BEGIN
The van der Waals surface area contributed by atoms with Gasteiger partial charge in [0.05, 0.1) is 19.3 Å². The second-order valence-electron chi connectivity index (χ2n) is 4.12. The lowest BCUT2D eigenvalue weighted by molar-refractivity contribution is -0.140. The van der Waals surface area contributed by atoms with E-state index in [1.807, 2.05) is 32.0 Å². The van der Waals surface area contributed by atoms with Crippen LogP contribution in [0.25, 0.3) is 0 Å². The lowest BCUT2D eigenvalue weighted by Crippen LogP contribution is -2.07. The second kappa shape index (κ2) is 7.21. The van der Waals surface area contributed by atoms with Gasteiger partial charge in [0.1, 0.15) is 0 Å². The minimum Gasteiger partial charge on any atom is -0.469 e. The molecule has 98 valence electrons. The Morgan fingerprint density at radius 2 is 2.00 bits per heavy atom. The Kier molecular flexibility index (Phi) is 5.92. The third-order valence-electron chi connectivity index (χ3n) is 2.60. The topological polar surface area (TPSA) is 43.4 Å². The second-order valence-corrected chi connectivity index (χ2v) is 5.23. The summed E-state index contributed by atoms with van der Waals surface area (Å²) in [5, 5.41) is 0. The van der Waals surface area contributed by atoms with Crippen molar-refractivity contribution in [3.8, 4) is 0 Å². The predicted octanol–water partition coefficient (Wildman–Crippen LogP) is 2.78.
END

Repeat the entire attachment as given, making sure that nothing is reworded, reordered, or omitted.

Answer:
The van der Waals surface area contributed by atoms with Gasteiger partial charge in [0.05, 0.1) is 19.3 Å². The second-order valence-electron chi connectivity index (χ2n) is 4.12. The lowest BCUT2D eigenvalue weighted by molar-refractivity contribution is -0.140. The van der Waals surface area contributed by atoms with E-state index in [1.807, 2.05) is 32.0 Å². The van der Waals surface area contributed by atoms with Crippen LogP contribution in [0.25, 0.3) is 0 Å². The lowest BCUT2D eigenvalue weighted by Crippen LogP contribution is -2.07. The second kappa shape index (κ2) is 7.21. The van der Waals surface area contributed by atoms with Gasteiger partial charge in [0.1, 0.15) is 0 Å². The minimum Gasteiger partial charge on any atom is -0.469 e. The molecule has 98 valence electrons. The Morgan fingerprint density at radius 2 is 2.00 bits per heavy atom. The Kier molecular flexibility index (Phi) is 5.92. The third-order valence-electron chi connectivity index (χ3n) is 2.60. The topological polar surface area (TPSA) is 43.4 Å². The second-order valence-corrected chi connectivity index (χ2v) is 5.23. The summed E-state index contributed by atoms with van der Waals surface area (Å²) in [5, 5.41) is 0. The van der Waals surface area contributed by atoms with Crippen molar-refractivity contribution in [3.8, 4) is 0 Å². The predicted octanol–water partition coefficient (Wildman–Crippen LogP) is 2.78.